SheMentors Workshop Day: Meet our Speakers!

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The YWiB team is super excited to bring our SheMentors community together on October 19th for a full-day of workshops! In an effort to increase opportunities for knowledge-sharing within the SheMentors program, four of our amazing mentors will share insights on challenging areas of professional life.

We interviewed Faren, Hang, Alana, and Megan to learn more about them and get a sneak peek of their workshop topics. Read on and we know you’ll be as excited as we are for this training day!

TOPIC 1: How To Stand Out with My Peers, Or To The World!

presented by Faren Bogach

Faren.Bogach.

Over the past few years, you've made partner at a Bay Street law firm, started your own software business, and participated on a number of boards. As you've already achieved so much, what is next for Faren?

I never think about how much I’ve done, I keep thinking about how much more I want to do. Im always looking forward. Right now, I’m focusing on growing my client base at WeirFoulds LLP as well as gearing up for a big trial. My software business, Pay Prompt, is just in its infancy, so it needs a lot of attention to grow and thrive. That being said, I’m always open to new ideas. If you would had told me a 18 months ago that I’d be developing software now, I don’t know if I would have believed you! But once we had the idea, I knew I had to do it! I’m a “yes” person.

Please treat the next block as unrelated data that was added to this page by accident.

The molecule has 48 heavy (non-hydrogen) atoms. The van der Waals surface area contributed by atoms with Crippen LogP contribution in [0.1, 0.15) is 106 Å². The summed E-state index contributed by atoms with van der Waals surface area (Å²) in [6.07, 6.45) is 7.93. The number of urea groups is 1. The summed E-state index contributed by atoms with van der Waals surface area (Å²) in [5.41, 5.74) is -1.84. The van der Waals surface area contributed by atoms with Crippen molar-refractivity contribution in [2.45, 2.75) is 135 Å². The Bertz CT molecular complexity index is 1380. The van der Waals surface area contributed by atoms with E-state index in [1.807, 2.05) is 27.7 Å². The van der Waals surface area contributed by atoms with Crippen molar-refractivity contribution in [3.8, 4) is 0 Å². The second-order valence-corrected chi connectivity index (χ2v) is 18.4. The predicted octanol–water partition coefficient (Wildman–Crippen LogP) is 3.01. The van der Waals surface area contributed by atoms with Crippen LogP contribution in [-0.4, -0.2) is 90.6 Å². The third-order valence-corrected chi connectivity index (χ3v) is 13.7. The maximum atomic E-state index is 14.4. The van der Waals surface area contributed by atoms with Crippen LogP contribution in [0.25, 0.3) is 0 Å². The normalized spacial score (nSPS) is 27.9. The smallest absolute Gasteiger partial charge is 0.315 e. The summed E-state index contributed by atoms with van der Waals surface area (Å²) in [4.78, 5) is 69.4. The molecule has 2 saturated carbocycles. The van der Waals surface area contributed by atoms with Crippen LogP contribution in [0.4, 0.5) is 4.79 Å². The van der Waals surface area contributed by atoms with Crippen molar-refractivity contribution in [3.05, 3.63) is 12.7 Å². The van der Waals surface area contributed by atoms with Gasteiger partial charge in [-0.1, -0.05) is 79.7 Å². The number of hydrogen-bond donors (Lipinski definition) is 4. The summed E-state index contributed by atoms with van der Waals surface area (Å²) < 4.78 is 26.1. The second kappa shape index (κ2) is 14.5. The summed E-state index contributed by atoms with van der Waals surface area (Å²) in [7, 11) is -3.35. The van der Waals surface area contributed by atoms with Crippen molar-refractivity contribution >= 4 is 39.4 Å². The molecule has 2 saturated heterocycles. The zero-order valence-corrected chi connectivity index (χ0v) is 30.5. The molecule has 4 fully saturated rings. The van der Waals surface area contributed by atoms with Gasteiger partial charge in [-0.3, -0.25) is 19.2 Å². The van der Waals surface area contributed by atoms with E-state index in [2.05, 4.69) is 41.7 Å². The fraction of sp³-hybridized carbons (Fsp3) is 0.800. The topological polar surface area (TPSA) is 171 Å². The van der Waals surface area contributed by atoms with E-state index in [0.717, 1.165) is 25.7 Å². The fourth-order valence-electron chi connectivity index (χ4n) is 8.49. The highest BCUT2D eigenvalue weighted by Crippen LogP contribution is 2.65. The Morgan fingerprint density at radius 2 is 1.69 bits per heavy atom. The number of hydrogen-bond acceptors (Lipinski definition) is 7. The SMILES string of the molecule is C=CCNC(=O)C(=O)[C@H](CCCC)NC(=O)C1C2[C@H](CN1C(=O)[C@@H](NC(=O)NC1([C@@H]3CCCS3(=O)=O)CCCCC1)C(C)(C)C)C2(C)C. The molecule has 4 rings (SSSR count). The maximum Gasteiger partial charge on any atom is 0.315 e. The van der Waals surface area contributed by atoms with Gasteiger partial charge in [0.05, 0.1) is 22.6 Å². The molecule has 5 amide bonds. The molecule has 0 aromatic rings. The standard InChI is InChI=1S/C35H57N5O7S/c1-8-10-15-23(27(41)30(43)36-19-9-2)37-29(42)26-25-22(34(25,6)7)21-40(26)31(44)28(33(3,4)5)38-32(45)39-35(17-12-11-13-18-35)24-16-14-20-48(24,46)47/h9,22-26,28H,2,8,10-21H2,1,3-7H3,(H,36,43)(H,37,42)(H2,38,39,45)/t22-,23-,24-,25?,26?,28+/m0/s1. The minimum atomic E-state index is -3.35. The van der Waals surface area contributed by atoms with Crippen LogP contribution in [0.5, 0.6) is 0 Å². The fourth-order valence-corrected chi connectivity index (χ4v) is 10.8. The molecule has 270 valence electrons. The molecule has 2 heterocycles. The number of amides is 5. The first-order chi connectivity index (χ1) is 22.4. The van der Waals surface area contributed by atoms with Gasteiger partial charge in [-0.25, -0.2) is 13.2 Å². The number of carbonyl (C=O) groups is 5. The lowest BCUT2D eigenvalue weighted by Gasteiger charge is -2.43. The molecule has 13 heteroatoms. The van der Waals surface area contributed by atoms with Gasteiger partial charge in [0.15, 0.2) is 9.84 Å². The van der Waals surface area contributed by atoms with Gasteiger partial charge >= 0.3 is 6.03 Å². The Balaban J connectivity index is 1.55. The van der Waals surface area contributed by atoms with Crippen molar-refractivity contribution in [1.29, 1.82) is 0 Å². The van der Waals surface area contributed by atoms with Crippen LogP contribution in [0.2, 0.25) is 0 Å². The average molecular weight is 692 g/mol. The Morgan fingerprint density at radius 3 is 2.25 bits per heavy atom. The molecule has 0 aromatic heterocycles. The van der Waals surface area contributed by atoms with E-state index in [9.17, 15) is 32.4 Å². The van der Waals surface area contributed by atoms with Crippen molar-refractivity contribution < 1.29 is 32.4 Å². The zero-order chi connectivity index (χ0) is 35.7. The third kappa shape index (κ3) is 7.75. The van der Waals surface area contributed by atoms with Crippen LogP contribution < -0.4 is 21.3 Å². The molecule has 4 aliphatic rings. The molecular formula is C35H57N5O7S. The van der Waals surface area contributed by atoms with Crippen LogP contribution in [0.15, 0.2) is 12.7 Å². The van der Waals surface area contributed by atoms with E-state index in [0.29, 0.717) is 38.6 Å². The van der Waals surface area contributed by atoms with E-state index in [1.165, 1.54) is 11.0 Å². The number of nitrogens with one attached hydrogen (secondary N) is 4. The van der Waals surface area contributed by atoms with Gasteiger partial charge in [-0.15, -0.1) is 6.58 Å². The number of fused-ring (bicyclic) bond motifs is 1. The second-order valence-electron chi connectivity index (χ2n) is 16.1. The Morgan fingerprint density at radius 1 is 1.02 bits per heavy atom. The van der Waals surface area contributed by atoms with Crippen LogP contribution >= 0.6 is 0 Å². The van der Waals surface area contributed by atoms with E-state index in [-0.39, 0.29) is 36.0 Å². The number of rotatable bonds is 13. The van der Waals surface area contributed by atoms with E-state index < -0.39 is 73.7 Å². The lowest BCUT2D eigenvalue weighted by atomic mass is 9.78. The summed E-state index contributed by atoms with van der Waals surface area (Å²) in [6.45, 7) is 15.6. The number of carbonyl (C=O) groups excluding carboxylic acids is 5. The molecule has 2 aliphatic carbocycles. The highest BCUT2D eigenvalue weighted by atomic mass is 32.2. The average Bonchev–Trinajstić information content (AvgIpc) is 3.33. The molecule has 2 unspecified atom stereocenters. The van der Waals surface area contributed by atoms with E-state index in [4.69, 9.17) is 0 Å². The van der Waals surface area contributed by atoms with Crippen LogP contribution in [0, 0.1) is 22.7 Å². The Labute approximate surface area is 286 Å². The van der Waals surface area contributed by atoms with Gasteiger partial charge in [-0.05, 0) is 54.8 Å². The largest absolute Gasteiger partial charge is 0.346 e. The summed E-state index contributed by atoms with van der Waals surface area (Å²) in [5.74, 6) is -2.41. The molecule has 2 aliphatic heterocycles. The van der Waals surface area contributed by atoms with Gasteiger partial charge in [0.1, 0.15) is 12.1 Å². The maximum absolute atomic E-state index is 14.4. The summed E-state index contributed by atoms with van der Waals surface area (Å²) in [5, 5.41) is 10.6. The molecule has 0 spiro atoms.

When it comes to your workplace, network, and clients, what are three things you hope you are known for?
The three things I think that I’m known for are:

1. I care. I’m very invested in my clients and the people that I work with. I’m always thinking about the people that I work with (internally and externally) and how to make their lives easier.

2. I work hard. Now that I have two young kids, my schedule is... different. I will get back to people, and work on the difficult issue- but it may be at 5am or at 11pm. When someone new joins the team, I have to tell them to expect to hear from me at any time - but that doesn’t mean I expect a response at 2am. It takes a while to get used to, but it works.

3. I am ambitious. I want it all – win the case, get a good deal for my client, etc. But the only way to “have it all” is to have an amazing team of people – and let them thrive. I am the chair of the WeirFoulds Women group at the firm, and its successes are based on the women at the firm who create and run with their ideas. To me that is a true “win”.